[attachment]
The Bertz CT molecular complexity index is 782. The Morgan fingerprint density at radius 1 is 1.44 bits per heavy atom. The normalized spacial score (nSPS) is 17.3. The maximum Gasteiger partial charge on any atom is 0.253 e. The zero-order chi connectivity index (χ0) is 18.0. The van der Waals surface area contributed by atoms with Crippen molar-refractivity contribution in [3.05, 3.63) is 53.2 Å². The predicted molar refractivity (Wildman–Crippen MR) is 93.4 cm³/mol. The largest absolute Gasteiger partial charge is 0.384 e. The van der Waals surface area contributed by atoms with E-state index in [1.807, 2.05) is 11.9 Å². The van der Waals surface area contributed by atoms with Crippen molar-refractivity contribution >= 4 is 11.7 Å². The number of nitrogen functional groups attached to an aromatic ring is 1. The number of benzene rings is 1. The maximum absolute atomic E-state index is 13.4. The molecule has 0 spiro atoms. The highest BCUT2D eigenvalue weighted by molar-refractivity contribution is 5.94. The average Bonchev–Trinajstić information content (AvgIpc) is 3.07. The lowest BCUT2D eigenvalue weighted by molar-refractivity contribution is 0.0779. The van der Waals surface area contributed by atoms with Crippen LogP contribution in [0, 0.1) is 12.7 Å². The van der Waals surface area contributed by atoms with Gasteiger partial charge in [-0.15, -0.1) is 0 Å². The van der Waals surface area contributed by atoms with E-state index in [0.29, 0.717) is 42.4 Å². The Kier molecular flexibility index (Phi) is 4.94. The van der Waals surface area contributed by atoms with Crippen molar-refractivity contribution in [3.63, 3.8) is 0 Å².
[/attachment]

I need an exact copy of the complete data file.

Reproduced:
The Bertz CT molecular complexity index is 782. The Morgan fingerprint density at radius 1 is 1.44 bits per heavy atom. The normalized spacial score (nSPS) is 17.3. The maximum Gasteiger partial charge on any atom is 0.253 e. The zero-order chi connectivity index (χ0) is 18.0. The van der Waals surface area contributed by atoms with Crippen molar-refractivity contribution in [3.05, 3.63) is 53.2 Å². The predicted molar refractivity (Wildman–Crippen MR) is 93.4 cm³/mol. The largest absolute Gasteiger partial charge is 0.384 e. The van der Waals surface area contributed by atoms with E-state index in [1.807, 2.05) is 11.9 Å². The van der Waals surface area contributed by atoms with Crippen molar-refractivity contribution >= 4 is 11.7 Å². The number of nitrogen functional groups attached to an aromatic ring is 1. The number of benzene rings is 1. The maximum absolute atomic E-state index is 13.4. The molecule has 0 spiro atoms. The highest BCUT2D eigenvalue weighted by molar-refractivity contribution is 5.94. The average Bonchev–Trinajstić information content (AvgIpc) is 3.07. The lowest BCUT2D eigenvalue weighted by molar-refractivity contribution is 0.0779. The van der Waals surface area contributed by atoms with Crippen LogP contribution in [0, 0.1) is 12.7 Å². The van der Waals surface area contributed by atoms with Gasteiger partial charge in [-0.15, -0.1) is 0 Å². The van der Waals surface area contributed by atoms with E-state index in [0.29, 0.717) is 42.4 Å². The Kier molecular flexibility index (Phi) is 4.94. The van der Waals surface area contributed by atoms with Crippen molar-refractivity contribution in [3.63, 3.8) is 0 Å².